Let’s leave our virtual bubbles and re-enter reality before it’s too late

I try to pick up a different magazine at least every other week. About a month ago, I picked up the New Philosopher for the first time. If I’m totally honest, I’d never even heard of it – it was the glossy cover and the subject of this edition, ‘Future thinking’, that had caught my attention. It’s easily the best magazine that I’ve ever picked up.


The article that I found most interesting was about something called ‘The Fermi Paradox’. I won’t go into the minute details of the paradox (because I can’t remember), but basically it asked the question: given that space is so very big, so very old and so crammed with possibilities, where are the alien intelligences such an environment might have given rise to over the course of fourteen billion years? One of many answers to this paradox goes along the lines of ‘because they’re all too busy getting addicted to video games’.

Bear with me, it might be hard to believe but there is legitimate philosophical reasoning behind this answer. The point is that by the time a species becomes advanced enough to start deep-space travel, they have also become so good at entertaining themselves that they don’t need further scientific, social or political progress. They forsake reality for environments of their own devising.

That might be hard to believe, but it shouldn’t be – because it might very well be happening to humanity right now.

Think about it. Your average person gets most of their news, gossip, event information and social interaction from social media platforms. When they’re not scrolling through Twitter; TV, YouTube or computer games will provide a large source of their entertainment. With the developments in virtual reality technology, we’re not far off a stage where we could potentially create our own virtual utopia where Trump wasn’t elected president, and the president of Iceland actually had the power to ban Hawaiian pizzas internationally.

But that’s a good thing, isn’t it? How many of us would take a better world right now, even if it was virtual?  Why bother to travel through space if you can do it with a VR headset on in the comfort of your own home. As tempting as these utopian ideals might be, they could be incredibly dangerous.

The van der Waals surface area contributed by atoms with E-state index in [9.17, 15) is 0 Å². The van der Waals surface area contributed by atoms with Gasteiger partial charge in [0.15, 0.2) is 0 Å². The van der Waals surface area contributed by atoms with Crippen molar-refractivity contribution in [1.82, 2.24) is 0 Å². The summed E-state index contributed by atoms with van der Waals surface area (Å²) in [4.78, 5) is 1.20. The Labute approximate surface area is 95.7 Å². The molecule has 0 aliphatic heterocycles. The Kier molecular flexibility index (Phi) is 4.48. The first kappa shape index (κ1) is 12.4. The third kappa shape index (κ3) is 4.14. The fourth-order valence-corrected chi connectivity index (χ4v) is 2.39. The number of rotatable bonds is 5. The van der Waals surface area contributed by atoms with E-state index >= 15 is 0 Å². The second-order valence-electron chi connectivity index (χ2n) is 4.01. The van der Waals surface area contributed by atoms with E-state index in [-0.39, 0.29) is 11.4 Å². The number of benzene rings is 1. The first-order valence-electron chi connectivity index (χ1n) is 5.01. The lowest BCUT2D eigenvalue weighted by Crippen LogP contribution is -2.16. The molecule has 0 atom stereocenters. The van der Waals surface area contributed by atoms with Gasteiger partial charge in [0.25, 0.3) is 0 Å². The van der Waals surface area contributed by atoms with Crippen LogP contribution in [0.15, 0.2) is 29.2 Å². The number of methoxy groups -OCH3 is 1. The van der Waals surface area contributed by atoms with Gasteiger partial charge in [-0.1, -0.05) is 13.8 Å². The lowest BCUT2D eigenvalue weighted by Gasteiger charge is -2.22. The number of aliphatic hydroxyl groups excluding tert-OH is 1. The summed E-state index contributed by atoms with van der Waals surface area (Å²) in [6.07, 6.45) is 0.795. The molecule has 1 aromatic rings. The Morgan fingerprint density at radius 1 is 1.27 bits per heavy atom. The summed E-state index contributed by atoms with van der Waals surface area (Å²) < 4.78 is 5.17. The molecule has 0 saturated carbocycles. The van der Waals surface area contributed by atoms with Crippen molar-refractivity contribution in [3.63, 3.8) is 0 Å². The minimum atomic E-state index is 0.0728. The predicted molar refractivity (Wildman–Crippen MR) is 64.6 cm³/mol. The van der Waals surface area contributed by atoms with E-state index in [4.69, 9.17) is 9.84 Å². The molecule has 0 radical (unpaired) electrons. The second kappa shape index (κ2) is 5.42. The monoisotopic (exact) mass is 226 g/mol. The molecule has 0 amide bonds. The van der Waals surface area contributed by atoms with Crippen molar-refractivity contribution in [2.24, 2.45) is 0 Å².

Kids are spending less time outdoors than prison inmates, trade union membership has been in terminal decline, communities are becoming fragmented and loneliness is at an all-time high. I decided not to read the news on my phone whilst walking to work last week (something I would normally do every day) and I realised how many people hunch over their phones whilst they walk around with absolutely no interaction with their surroundings. Some might say we are entering the “age of individualism”, where the individual has taken precedent over the collective.

I don’t believe individualism is to blame for all society’s ills, but it is time to get real. We are currently living in a world where equality is a pipedream, the plague of ethnic nationalism is once again tightening its grip, a global nuclear conflict isn’t inconceivable and if we survived that, then climate change will surely finish us off. If there has ever been a more pressing time for collective human endeavour, it is now.

Hopefully, it isn’t too late – we have already lost much of our political power. Public figures can openly lie to their electorate without any repercussions, heads of states disregard protests as minor inconveniences, and billionaires like Robert Mercer can determine the outcome of elections and referendums by analysing our online data. The running of the world is being left to a corrupt, wealthy few whilst we all live in relative apathy in our virtual worlds.

If more people rejected individualism, joined together in collective causes to hold the corrupt and powerful to account, then we might be able to restart the wheels of social, economic and political progress. We still need scientists, philosophers and engineers to come up with new ideas and inventions that inspire people. We might even be able to invalidate The Fermi Paradox by exploring deep space and finding aliens ourselves. Anything is possible if there are enough people willing to work together to make it happen (unless there aren’t in fact aliens out there). And after all, it is our interactions and cooperation with each other that makes us human.

So, it’s time to put down the remote controller, turn off the PS4, join a trade union, join a political party (not UKIP though), fight for a cause you believe in, engage in civil disobedience, hold your government to account and prove that we aren’t destined for a life of political apathy and we do still want to make the world a less awful place.

Once you’ve done that, I’ll ask Alexa what the next step is …


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